The sun cooked my room. I woke up sweaty. I walked down the stairs. I wore a tee shirt and underwear. The two cats followed me. They miss their mom. She is with her girlfriend most of the time, now. The cats have adopted me. The tri colored one stretches out next to my body when I take my afternoon naps. They whine as I made over hard eggs. I add cheese to the tops of the yellow yoke. I pour my coffee from the French press. The mug already has sugar and milk in it. They meet me at the table and I call my sister. I put my hand out, defending my food from the tri colored one’s mouth. My sister lives in Boston. We talk about dating and applying to grad school. I have a hard time with our similarities in life. We hang up and I get dressed. I wear a denim shirt dress.
I drive to Hawthorne Street. It is sunny and the people take off work to shop and soak in vitamin D. They want to avoid seasonal depression. The shops have quirky clothes and books. The cafes have their windows and doors open. Pale limbs are out for the first time. I walk into Bishop’s Barbershop. A woman with bleach blonde hair and red lipstick tells me to take a seat in their waiting area. While I wait, I read about a woman who decided to walk to the Canadian coast from far inland. She is 80 years old and finds that a coyote adopts her, just as the cats have adopted me. I am impressed with how the author casually personifies the coyote, talking about how he sings and has conversations with the old woman. It makes me feel as though the writer experiences a different reality than the one I experience.
Susie calls me up to her station. She is thin but strong. She has blue bangs and thick framed glasses. She wears a vintage polka dot dress. I tell her I want my undercut at a 2. I show her a picture of how I want my hair to look. I have always been told to bring a picture. She puts on the backward black cape and begins taking away my hair. I try not to look in the mirror too long. All the flaws on my face tend to scream at me when I am in these swivel chairs trying to make conversation. Conversation comes easily to Susie and I. We talk about moving to different cities and how it is difficult to meet people after a certain age. We talk about nipple and clitoris piercings. She tells me she has no sensitivity issues in either area and wouldn’t get them pierced unless it helped in some way. Her boyfriend sometimes shocks her sexually. She doesn’t want kids. She doesn’t know how she would support them. She experiences motherhood and being a wife through her younger sister who recently moved to Portland with her family. She knows the awkward experience of asking a person for their number when you are interested in being their friend. I tell her about getting into Grad school and this awkward period of having no directed time. She suggested I take advantage. Taking advantage could mean many different things. She finishes my hair and tells me to invest in some spray wax. I thank her. She wishes me good luck. I leave her a tip and hope we meet again. I wanted to get her number so that we could be friends.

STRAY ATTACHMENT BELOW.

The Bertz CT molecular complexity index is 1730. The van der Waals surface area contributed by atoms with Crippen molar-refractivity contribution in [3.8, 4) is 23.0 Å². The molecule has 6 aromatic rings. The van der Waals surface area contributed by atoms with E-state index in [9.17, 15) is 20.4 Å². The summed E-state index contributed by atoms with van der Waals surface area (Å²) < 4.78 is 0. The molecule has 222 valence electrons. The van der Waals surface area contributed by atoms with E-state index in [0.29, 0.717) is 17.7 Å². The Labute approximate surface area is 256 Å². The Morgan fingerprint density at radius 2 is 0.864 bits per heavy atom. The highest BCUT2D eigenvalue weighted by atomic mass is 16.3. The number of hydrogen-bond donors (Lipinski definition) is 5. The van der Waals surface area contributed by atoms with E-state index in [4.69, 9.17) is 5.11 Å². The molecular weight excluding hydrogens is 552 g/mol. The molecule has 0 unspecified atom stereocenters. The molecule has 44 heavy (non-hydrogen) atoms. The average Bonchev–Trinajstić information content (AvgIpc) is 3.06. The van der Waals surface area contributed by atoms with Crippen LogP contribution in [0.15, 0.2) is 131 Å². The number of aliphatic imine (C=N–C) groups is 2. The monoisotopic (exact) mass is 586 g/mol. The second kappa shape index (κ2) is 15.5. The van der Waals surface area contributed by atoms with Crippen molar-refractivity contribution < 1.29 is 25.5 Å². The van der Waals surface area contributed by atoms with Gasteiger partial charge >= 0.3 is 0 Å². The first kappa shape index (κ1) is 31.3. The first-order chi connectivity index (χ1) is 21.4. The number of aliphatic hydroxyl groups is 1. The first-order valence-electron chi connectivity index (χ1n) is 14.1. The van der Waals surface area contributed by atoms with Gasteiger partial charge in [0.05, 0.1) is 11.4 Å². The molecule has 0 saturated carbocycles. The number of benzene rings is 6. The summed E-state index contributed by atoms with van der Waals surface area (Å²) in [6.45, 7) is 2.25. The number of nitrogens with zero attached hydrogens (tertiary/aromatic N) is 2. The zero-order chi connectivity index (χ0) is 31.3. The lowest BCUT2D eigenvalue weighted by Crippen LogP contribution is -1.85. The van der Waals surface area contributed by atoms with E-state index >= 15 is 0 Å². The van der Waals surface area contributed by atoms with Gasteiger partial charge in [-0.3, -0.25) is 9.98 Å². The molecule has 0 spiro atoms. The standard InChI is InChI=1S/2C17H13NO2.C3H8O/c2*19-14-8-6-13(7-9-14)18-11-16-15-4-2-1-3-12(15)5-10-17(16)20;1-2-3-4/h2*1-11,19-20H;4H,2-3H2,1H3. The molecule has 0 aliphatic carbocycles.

I drive home from Hawthorne. I greet my kitties. I put my bathing suite on and lay out on the fluffy grass that has to be mowed. My pale limbs soak in the vitamin D. The cats watch me from the sliding glass door. My limbs go from pale to red and I go inside. I watch a TV show instead of working out.
I find out that an important person of mine is going to be a mother. About a year ago I reached out to her and her husband via email asking if we could be friends. When I find out she is pregnant, I cry a little and then I text her. She texts me back in all caps. I COULD DIE OF HAPPINESS. I am excited to see her again to speak in person. We will probably go to a ramen place in Lomita. I never eat it all because she and her husband provoke so much conversation. Our connection seems dreamlike. They are living the life I want to live. They are curious about the life I have been living. She tells me I would be a good character. I have been trying to write about them. I believe they should live forever because they inspire.
We finish texting and then the day is over. I am in the backyard as my friend and her boyfriend have one last cigarette before going to bed. It is still light outside but the sun is down. It is the time of day that your depth perception is weak. And I go back to my room. It is still warm and comfortable to stretch out on top of my comforter in my tee shirt and underwear.